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J. Peter Sartain (1952– )

James Peter Sartain was the sixth bishop of the Roman Catholic Diocese of Little Rock, which encompasses all of the state of Arkansas. Although he was only briefly in Arkansas, Sartain’s reign coincided with great growth: under his watch, the Diocese of Little Rock increased from 90,600 members to 107,000, Hispanic ministry became more focused, and the numbers of seminarians and ordinations rose dramatically.

J. Peter Sartain was born in Memphis, Tennessee, on June 6, 1952, to Joseph and Catherine Sartain; he was the youngest of five and the only boy. Faith was very important to the Sartains, who passed on this influence to their children: one of Sartain’s sisters became a Dominican sister, and three of his sisters have worked for Catholic organizations. Sartain graduated from Bishop Byrne High School eighth in a class of 128 and was voted “Most Likely to Succeed.” The school has since named Sartain the first inductee of the Bishop Byrne Alumni Circle of Distinction and has established a scholarship in his name.

Sartain attended Memphis State University (now the University of Memphis) for one year before transferring to St. Meinrad in Indiana in 1971, earning a bachelor’s degree in English in 1974. Sartain earned his next two degrees in Rome: a bachelor’s degree in sacred theology from the Pontifical University of St. Thomas in 1977 and a licentiate in sacred theology with a specialization in sacramental theology from the Pontifical Athenaeum San Anselmo in 1979. In between receiving those degrees, he returned to Memphis and was ordained on July 15, 1978. He subsequently held a variety of curial positions in Memphis (including vocations director, chancellor, vicar general, and a brief stint as diocesan administrator) that were bookended by diocesan assignments at Our Lady of Sorrows Catholic Church (1979–1981) and St. Louis Catholic Church (1992–2000).

Sartain was consecrated as Arkansas’s bishop before about 2,600 people on March 6, 2000. Noting the rise in Arkansas’s Latino population, Sartain took an immersion course in Spanish in San Antonio, Texas, in 2001. He established Hispanic ministries throughout the state and ordained Arkansas’s first Mexican-born diocesan priest, Salvador Márquez-Muñoz, and deacon, Marcelino Luna. Sartain also traveled to Mexican dioceses to encourage priests to come to Arkansas. In 2005, which John Paul II had declared the “Year of the Eucharist,” Sartain led more than 5,000 Catholics in a bilingual Eucharistic Congress.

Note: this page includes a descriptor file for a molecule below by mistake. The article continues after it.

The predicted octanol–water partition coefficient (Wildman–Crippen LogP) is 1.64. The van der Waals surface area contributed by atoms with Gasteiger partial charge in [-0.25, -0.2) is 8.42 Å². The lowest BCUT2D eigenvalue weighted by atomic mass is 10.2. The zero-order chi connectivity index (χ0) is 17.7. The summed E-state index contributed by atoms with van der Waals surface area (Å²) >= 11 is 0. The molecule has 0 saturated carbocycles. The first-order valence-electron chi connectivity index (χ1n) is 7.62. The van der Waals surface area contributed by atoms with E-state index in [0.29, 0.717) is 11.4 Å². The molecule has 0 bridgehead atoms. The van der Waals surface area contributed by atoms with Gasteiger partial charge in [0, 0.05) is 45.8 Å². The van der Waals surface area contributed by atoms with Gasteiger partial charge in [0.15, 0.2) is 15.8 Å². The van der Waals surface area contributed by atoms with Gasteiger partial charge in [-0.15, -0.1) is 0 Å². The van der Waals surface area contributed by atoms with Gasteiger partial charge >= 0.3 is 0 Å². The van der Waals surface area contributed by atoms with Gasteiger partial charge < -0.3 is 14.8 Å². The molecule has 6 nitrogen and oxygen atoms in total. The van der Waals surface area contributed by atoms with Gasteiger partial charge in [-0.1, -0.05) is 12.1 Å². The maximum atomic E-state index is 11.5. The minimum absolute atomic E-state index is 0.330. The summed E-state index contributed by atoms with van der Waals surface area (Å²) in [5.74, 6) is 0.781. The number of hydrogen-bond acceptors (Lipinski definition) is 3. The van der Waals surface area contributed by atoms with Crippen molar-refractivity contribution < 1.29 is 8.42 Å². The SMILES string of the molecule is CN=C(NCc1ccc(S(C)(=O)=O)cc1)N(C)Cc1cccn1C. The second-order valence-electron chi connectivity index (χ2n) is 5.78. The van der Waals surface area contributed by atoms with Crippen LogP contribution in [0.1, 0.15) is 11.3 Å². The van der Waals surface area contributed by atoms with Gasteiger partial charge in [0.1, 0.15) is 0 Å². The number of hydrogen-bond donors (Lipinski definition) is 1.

Sartain worked to reverse a downward trend in vocations: in 2000, the diocese had ten seminarians and no ordinations; in 2005, there were fifteen seminarians and two ordinations. By 2010, there were more than thirty aspirants, with five men who had entered the seminary under Sartain ordained to the priesthood—the most in an ordination class since 1966.

Finally, Sartain found a way to reach out to Catholics across Arkansas: a weekly column in the diocese’s newspaper, the Arkansas Catholic, two collections of which he published. Everything I Have Is Yours (2004) collected writings on marriage, love, and natural family planning, while Of You My Heart Has Spoken (2005)—the title being Sartain’s episcopal motto—collected ninety columns on various topics.

On May 16, 2006, Pope Benedict XVI appointed Sartain to the Diocese of Joliet, Illinois, where he was installed on June 27, 2006. Sartain thus became the first of the Diocese of Little Rock’s bishops not to retire or die as Little Rock’s ordinary. He led Joliet’s approximately 600,000 Catholics until his appointment as the ninth bishop of the Archdiocese of Seattle on September 16, 2010, with his installment following on December 1, 2010.

For additional information:
“Archbishop J. Peter Sartain.” Archdiocese of Seattle. http://www.seattlearchdiocese.org/Archdiocese/sartain/default.aspx (accessed February 16, 2011).

Arkansas Catholic special issue, June 24, 2006. Portions online at http://www.arkansas-catholic.org/article.php?id=2379 (accessed February 16, 2011).

“Bishop J. Peter Sartain.” Diocese of Joliet. http://www.dioceseofjoliet.org/sartain.asp (accessed February 16, 2011).

“Most Rev. James Peter Sartain.” Diocese of Little Rock. http://dolr.org/bishop/sartain.php (accessed February 16, 2011).

Edward C. Dodge
Catholic High School for Boys

Last Updated 6/29/2011

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